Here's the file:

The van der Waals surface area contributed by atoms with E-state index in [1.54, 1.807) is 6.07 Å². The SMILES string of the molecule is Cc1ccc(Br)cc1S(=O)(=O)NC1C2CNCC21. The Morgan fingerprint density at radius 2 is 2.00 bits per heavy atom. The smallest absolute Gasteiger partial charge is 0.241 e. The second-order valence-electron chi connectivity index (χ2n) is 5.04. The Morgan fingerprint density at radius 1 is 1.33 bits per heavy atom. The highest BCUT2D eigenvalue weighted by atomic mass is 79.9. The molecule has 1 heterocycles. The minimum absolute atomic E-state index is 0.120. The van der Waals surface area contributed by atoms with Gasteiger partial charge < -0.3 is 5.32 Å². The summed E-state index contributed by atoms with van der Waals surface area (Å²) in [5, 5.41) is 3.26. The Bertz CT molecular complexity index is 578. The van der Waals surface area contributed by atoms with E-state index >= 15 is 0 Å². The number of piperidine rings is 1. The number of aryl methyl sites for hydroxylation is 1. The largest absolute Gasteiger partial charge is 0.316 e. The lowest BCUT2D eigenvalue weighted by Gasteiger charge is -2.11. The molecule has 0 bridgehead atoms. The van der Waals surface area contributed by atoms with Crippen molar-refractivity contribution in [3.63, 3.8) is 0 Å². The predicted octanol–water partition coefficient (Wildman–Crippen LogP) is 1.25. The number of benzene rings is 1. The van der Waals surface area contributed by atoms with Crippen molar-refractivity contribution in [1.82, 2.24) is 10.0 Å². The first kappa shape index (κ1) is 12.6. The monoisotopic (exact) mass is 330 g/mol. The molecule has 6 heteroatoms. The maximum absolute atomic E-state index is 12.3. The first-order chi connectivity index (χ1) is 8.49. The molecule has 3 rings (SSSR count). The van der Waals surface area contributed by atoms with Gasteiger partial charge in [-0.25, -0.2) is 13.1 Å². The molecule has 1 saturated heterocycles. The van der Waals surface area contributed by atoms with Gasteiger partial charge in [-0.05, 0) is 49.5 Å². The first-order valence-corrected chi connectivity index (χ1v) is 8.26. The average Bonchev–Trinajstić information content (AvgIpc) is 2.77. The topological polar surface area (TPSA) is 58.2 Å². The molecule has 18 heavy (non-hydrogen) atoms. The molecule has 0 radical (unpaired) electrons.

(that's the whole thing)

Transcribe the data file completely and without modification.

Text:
The van der Waals surface area contributed by atoms with E-state index in [1.54, 1.807) is 6.07 Å². The SMILES string of the molecule is Cc1ccc(Br)cc1S(=O)(=O)NC1C2CNCC21. The Morgan fingerprint density at radius 2 is 2.00 bits per heavy atom. The smallest absolute Gasteiger partial charge is 0.241 e. The second-order valence-electron chi connectivity index (χ2n) is 5.04. The Morgan fingerprint density at radius 1 is 1.33 bits per heavy atom. The highest BCUT2D eigenvalue weighted by atomic mass is 79.9. The molecule has 1 heterocycles. The minimum absolute atomic E-state index is 0.120. The van der Waals surface area contributed by atoms with Gasteiger partial charge < -0.3 is 5.32 Å². The summed E-state index contributed by atoms with van der Waals surface area (Å²) in [5, 5.41) is 3.26. The Bertz CT molecular complexity index is 578. The van der Waals surface area contributed by atoms with E-state index >= 15 is 0 Å². The number of piperidine rings is 1. The number of aryl methyl sites for hydroxylation is 1. The largest absolute Gasteiger partial charge is 0.316 e. The lowest BCUT2D eigenvalue weighted by Gasteiger charge is -2.11. The molecule has 0 bridgehead atoms. The van der Waals surface area contributed by atoms with Crippen molar-refractivity contribution in [3.63, 3.8) is 0 Å². The predicted octanol–water partition coefficient (Wildman–Crippen LogP) is 1.25. The number of benzene rings is 1. The van der Waals surface area contributed by atoms with Crippen molar-refractivity contribution in [1.82, 2.24) is 10.0 Å². The first kappa shape index (κ1) is 12.6. The monoisotopic (exact) mass is 330 g/mol. The molecule has 6 heteroatoms. The maximum absolute atomic E-state index is 12.3. The first-order chi connectivity index (χ1) is 8.49. The molecule has 3 rings (SSSR count). The van der Waals surface area contributed by atoms with Gasteiger partial charge in [-0.25, -0.2) is 13.1 Å². The molecule has 1 saturated heterocycles. The van der Waals surface area contributed by atoms with Gasteiger partial charge in [-0.05, 0) is 49.5 Å². The first-order valence-corrected chi connectivity index (χ1v) is 8.26. The average Bonchev–Trinajstić information content (AvgIpc) is 2.77. The topological polar surface area (TPSA) is 58.2 Å². The molecule has 18 heavy (non-hydrogen) atoms. The molecule has 0 radical (unpaired) electrons.